clock menu more-arrow no yes mobile

Filed under:

L.A. Sparks 76, Tulsa Shock 75: The Value Of Rookie Riquna Williams' Ability To Create Her Own Shots

May 29, 2012; Los Angeles, CA, USA; Tulsa Shock guard Riquna Williams (1) is defended by Los Angeles Sparks guard Alana Beard (0) at the Staples Center. The Sparks defeated the Shock 76-75. <em>Photo by Kirby Lee/Image of Sport-US PRESSWIRE</em>
May 29, 2012; Los Angeles, CA, USA; Tulsa Shock guard Riquna Williams (1) is defended by Los Angeles Sparks guard Alana Beard (0) at the Staples Center. The Sparks defeated the Shock 76-75. Photo by Kirby Lee/Image of Sport-US PRESSWIRE

Were it not for Kristi Toliver's game-winning three to lift the Los Angeles Sparks to a 76-75 win, all the spotlight would be on rookie Riquna Williams' effort to earn the Shock their first win.

Williams worked wonders for the Shock last night in scoring a career-high 19 points, using her quickness to breakdown Los Angeles Sparks' defense in halfcourt sets and transition as well as demonstrating the ability to create her own shot against a defense that at times looked disinterested. Although there's the easy narrative of saying she should have been drafted higher, perhaps the more significant thing is that she got drafted to the right team - the Shock were a team that desperately needed perimeter scoring of any type last season and Williams offers exactly that.

Unfortunately, despite Williams' performance last night, poor shooting is ultimately what did the Shock in and, more specifically, where they were getting those shots.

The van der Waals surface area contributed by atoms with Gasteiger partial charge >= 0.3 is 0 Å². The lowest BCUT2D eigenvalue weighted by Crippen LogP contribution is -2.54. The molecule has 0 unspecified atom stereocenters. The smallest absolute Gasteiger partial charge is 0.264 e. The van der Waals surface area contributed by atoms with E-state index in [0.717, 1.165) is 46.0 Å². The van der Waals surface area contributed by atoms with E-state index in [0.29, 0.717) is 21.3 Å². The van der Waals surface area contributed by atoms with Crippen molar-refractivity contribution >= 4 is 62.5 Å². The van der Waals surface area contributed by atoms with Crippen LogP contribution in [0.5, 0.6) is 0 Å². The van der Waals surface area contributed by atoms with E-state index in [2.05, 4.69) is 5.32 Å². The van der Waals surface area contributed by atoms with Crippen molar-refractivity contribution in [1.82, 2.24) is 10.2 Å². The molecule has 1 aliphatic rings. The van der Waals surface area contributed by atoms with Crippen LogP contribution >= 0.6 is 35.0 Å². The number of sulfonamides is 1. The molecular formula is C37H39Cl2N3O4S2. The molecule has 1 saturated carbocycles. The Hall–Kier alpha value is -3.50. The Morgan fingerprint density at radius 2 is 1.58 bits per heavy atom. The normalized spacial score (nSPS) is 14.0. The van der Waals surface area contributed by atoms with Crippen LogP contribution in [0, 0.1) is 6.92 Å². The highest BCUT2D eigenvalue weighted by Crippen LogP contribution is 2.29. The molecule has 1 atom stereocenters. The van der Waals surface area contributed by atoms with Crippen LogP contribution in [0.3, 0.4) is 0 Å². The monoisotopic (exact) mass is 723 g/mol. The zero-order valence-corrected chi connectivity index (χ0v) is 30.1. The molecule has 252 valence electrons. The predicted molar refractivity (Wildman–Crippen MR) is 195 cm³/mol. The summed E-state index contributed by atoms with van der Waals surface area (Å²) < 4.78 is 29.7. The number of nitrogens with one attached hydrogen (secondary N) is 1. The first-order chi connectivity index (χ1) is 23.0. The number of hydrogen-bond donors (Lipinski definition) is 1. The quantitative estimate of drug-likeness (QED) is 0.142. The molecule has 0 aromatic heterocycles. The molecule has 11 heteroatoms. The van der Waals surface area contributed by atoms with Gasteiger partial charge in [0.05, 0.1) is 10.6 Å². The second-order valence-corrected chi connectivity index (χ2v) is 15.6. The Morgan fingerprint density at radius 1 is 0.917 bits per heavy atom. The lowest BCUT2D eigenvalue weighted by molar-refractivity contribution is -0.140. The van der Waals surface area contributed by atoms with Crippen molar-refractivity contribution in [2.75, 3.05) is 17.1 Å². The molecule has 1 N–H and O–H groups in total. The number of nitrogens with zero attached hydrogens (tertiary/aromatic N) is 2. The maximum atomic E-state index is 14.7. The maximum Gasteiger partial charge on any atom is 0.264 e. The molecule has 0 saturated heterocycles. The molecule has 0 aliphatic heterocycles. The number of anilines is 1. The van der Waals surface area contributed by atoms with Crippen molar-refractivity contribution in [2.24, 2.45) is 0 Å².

Key statistic: Shock shooting efficiency

























Four Factors for the Shock's 76-75 loss to the Sparks on 5/29/12

Obviously, two missed free throws at the end of the game loomed large.

Yet while free throws literally would've saved the Shock from last night's painful defeat, they'll remain in survival mode until they shoot better than the 36.2% they shot from the field last night or the 37.3% they've shot during this young season. And Williams did appear to be part of the answer.

The Shock did go from shooting 30% in the first half to 44.8% in the second half, partially on the strength of Williams' performance - she shot 4-for-8 in both halves - but also due to outstanding shooting as a team in the third quarter when they assumed a lead.


Shock FG%

Sparks FG%
















Shooting percentages by quarter for the Shock and Sparks on 5/29/12.

The poor first quarter shooting is almost entirely due to a cold start in which the Shock got down 11-0, missing a combination of layups, short range jumpers, and longer shots. But the contrast between the third and fourth quarter is interesting and perhaps instructive for the Shock moving forward.

To start with the positives, the Shock did move the ball fairly well in the fourth quarter, with 8 of their 12 shots being "€œassisted"€ - as in, an assist would have been awarded had the shot gone down - and two of those unassisted opportunities coming on a single possession. The third unassisted attempt didn't come until Williams' step back three with under two minutes left.

Perhaps that sounds like relatively good basketball -€“ and Shock point guard Temeka Johnson deserves a ton of credit for it - in that they were moving the ball and working together to get shots. However, that Williams was the only player to make an unassisted shot in the fourth quarter is a problem -€“ they almost relied too much on ball movement to get shots in the fourth quarter and were getting the best shots.